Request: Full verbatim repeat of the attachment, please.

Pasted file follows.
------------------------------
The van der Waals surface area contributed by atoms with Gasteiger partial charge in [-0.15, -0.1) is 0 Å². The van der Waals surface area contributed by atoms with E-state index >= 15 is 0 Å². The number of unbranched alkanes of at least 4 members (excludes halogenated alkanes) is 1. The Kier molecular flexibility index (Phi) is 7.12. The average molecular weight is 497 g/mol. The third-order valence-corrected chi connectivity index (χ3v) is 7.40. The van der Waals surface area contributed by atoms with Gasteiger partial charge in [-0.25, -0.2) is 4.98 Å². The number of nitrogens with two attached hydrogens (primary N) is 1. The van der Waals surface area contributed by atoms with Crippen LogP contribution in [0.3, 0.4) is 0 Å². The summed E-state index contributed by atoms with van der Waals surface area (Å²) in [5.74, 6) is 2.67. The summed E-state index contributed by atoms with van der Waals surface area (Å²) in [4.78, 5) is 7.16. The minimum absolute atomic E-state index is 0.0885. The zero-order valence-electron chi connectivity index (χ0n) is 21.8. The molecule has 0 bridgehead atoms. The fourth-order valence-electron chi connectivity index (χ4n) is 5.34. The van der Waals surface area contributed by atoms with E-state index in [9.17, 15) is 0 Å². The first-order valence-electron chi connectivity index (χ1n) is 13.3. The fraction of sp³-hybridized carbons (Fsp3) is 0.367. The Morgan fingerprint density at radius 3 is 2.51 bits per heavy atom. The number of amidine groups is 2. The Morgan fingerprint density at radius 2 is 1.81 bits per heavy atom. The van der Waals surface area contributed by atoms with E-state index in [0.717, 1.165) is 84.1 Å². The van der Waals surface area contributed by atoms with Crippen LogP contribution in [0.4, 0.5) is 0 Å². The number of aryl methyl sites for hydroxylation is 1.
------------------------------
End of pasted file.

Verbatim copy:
The van der Waals surface area contributed by atoms with Gasteiger partial charge in [-0.15, -0.1) is 0 Å². The van der Waals surface area contributed by atoms with E-state index >= 15 is 0 Å². The number of unbranched alkanes of at least 4 members (excludes halogenated alkanes) is 1. The Kier molecular flexibility index (Phi) is 7.12. The average molecular weight is 497 g/mol. The third-order valence-corrected chi connectivity index (χ3v) is 7.40. The van der Waals surface area contributed by atoms with Gasteiger partial charge in [-0.25, -0.2) is 4.98 Å². The number of nitrogens with two attached hydrogens (primary N) is 1. The van der Waals surface area contributed by atoms with Crippen LogP contribution in [0.3, 0.4) is 0 Å². The summed E-state index contributed by atoms with van der Waals surface area (Å²) in [5.74, 6) is 2.67. The summed E-state index contributed by atoms with van der Waals surface area (Å²) in [4.78, 5) is 7.16. The minimum absolute atomic E-state index is 0.0885. The zero-order valence-electron chi connectivity index (χ0n) is 21.8. The molecule has 0 bridgehead atoms. The fourth-order valence-electron chi connectivity index (χ4n) is 5.34. The van der Waals surface area contributed by atoms with E-state index in [9.17, 15) is 0 Å². The first-order valence-electron chi connectivity index (χ1n) is 13.3. The fraction of sp³-hybridized carbons (Fsp3) is 0.367. The Morgan fingerprint density at radius 3 is 2.51 bits per heavy atom. The number of amidine groups is 2. The Morgan fingerprint density at radius 2 is 1.81 bits per heavy atom. The van der Waals surface area contributed by atoms with E-state index in [0.717, 1.165) is 84.1 Å². The van der Waals surface area contributed by atoms with Crippen LogP contribution in [0.4, 0.5) is 0 Å². The number of aryl methyl sites for hydroxylation is 1.